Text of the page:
Christine Smith thinks Carnegie is unique.
Smith is originally from the San Francisco Bay area and moved here about four years ago when she started the Treading Art blog. The blog covers arts and culture in the Pittsburgh area and doubles as an events-based marketing firm that works with local cultural organizations and non-profits. Treading Art, according to the website’s copy, “seeks to connect creative communities and the public.”
As for Carnegie, “It’s been fun to see how the town is unfolding,” she said. “Every couple of months something new pops up. But it’s not just generic bars but different, interesting things.”
For example, there’s the 3rd Street Gallery, a fine arts space which advertises itself as having a collection of local, national, and international artists in a variety of media. “It’s also the studio for a gentleman named Philip Salvato,” said Smith. “And they host a lot of music events, primarily jazz, that are cool and that are BYOB.
“That’s something that’s interesting that’s happening in Carnegie,” she continued. “It’s kind of exciting - a fine arts space which is interesting because not every small town in this region has something like that.”
Carnegie also has the Andrew Carnegie Free Library & Music Hall: part library, part theater, part dance studio, part exhibition space, and part concert hall, the building could be considered Carnegie’s artistic town hall.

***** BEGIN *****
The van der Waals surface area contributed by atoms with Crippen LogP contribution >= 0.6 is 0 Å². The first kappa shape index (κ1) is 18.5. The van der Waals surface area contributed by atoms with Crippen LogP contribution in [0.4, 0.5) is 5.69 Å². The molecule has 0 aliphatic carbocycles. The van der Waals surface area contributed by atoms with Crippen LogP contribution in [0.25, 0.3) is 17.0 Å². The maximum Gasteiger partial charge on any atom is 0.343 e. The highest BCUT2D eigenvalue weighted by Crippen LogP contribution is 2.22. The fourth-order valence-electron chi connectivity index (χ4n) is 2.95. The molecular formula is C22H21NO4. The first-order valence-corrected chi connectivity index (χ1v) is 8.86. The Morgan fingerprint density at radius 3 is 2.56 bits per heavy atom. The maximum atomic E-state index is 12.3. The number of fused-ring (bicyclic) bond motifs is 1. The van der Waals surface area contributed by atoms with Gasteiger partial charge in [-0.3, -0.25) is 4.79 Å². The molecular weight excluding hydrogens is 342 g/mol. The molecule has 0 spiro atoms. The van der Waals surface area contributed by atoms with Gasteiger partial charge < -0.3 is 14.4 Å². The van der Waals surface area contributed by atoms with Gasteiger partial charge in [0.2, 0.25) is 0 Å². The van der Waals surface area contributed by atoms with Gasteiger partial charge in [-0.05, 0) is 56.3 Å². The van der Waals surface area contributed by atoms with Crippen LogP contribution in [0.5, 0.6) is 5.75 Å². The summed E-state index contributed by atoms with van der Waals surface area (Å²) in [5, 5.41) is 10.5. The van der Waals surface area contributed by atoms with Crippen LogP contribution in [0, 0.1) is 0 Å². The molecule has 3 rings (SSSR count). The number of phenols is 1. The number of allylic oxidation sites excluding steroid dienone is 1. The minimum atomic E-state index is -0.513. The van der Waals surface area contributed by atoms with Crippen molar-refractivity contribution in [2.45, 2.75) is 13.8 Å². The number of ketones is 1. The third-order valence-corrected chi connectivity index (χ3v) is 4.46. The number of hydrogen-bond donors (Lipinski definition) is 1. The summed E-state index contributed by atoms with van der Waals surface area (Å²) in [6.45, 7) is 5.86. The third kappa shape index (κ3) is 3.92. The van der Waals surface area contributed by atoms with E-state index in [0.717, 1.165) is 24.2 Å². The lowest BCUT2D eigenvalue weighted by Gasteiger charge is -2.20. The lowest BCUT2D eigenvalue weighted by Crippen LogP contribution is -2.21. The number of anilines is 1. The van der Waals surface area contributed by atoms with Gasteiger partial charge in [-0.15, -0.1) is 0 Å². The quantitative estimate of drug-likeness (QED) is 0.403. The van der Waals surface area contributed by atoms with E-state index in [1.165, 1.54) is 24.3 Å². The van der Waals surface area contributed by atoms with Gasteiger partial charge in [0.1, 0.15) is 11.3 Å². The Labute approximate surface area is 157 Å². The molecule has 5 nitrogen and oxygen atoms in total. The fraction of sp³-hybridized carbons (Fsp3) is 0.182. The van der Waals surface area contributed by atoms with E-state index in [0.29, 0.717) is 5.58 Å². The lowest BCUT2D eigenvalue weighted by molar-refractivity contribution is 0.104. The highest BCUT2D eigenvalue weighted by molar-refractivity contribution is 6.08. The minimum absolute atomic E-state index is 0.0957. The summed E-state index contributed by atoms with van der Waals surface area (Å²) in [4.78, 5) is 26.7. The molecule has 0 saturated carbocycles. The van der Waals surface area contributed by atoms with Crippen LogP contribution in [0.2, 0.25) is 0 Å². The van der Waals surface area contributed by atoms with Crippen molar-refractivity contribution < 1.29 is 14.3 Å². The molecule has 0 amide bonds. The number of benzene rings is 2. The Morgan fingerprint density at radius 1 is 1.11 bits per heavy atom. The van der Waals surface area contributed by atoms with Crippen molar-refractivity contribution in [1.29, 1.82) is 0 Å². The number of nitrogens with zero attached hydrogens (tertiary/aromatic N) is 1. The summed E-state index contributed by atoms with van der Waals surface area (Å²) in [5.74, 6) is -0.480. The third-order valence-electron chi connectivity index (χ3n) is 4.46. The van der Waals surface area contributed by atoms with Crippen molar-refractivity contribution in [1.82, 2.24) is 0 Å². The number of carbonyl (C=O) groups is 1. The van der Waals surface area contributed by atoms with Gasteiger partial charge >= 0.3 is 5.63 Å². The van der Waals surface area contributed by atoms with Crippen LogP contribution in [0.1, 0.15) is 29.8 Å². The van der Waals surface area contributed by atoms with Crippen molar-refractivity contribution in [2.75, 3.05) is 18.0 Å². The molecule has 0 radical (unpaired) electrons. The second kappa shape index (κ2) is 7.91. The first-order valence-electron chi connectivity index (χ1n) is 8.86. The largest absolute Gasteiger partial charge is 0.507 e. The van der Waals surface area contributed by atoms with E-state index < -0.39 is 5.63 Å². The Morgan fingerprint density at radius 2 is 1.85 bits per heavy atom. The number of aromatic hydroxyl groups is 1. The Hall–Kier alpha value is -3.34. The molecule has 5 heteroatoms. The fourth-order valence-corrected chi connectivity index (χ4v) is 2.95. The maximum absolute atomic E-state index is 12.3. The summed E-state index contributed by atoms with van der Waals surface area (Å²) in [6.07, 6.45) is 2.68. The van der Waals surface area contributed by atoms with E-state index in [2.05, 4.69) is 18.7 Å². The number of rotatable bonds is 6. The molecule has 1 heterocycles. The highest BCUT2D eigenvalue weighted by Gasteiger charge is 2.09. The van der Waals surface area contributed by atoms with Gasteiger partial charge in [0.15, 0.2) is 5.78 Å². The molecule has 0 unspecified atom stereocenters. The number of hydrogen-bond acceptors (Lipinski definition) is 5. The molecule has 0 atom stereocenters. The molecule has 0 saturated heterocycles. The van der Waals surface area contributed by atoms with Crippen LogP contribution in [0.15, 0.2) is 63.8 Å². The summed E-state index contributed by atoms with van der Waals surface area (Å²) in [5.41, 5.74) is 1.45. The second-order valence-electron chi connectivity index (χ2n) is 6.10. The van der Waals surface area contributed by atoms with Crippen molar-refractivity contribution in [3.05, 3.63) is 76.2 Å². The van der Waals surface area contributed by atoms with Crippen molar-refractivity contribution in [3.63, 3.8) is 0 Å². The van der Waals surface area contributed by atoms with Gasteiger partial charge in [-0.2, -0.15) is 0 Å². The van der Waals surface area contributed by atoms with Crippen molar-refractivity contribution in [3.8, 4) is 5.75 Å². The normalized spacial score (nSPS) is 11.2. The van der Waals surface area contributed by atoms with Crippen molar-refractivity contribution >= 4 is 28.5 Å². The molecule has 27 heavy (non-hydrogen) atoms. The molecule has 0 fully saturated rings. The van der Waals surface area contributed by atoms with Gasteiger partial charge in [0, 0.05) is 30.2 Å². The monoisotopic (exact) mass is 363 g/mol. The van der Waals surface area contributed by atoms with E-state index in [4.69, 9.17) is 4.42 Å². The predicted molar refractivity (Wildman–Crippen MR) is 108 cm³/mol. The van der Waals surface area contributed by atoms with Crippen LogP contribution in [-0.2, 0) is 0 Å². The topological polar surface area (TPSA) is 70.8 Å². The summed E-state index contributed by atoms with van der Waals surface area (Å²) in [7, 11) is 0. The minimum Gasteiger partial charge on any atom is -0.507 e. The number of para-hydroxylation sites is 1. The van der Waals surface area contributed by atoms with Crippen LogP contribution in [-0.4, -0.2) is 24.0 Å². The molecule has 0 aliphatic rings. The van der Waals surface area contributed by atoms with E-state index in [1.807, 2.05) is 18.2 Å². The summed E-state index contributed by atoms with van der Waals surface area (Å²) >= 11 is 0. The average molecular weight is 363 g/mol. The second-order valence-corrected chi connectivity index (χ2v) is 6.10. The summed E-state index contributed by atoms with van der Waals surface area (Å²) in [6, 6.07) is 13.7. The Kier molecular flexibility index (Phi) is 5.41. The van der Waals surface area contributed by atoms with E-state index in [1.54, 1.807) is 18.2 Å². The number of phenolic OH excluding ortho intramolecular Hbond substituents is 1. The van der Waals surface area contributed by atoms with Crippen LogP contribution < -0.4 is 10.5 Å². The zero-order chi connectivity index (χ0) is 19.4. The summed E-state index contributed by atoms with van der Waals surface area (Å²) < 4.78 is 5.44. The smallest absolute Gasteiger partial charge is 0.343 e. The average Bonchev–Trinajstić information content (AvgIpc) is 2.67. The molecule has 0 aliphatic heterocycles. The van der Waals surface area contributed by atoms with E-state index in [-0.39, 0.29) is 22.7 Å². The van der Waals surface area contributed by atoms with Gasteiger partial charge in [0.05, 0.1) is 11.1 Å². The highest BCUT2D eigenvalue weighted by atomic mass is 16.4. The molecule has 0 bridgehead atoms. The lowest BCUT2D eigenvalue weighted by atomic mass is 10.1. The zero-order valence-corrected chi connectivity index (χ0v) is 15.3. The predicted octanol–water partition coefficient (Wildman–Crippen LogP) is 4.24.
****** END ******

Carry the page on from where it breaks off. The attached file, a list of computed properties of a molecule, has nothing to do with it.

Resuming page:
“They call their library the ‘Carnegie Carnegie.’” reported Smith. “It’s a very cool space. The building itself is on top of a hill and is very beautiful. They have a sort of informal exhibition space that has rotating shows.”
The library’s Music Hall is home to Stage 62, a community theater group in residence at the space, and the Carnegie Performing Arts Center, dedicated to dance education. The Music Hall is booked throughout the year with a variety of performances and its acoustics have been favorably compared to those of Carnegie Hall in New York City.
A current exhibition at the library is a rare collection of 100 photographs of Abraham Lincoln taken between 1847 and his death in 1865.
“Not a lot of people know about it,” Smith said of the library’s activities. “They do really great programming and regularly.”
“My definition of art is not just visual -- it’s food and travel and poetry and music,” she said. “It’s everything together that makes the town interesting.”
For example, there’s now a mead winery in Carnegie -- Apis Mead & Winery. “It’s a kind of mead that’s made from honey or sometimes stone fruit. It’s a fermented drink,” Smith explained. “A gentleman who’s worked for Penn Brewery who makes a home-brewed mead has opened up a little shop in Carnegie. I think it’s artistic because it’s a craft that not many people are aware of. It’s not very common.”
“I think that’s the kind of thing that makes Carnegie unique,” she concluded.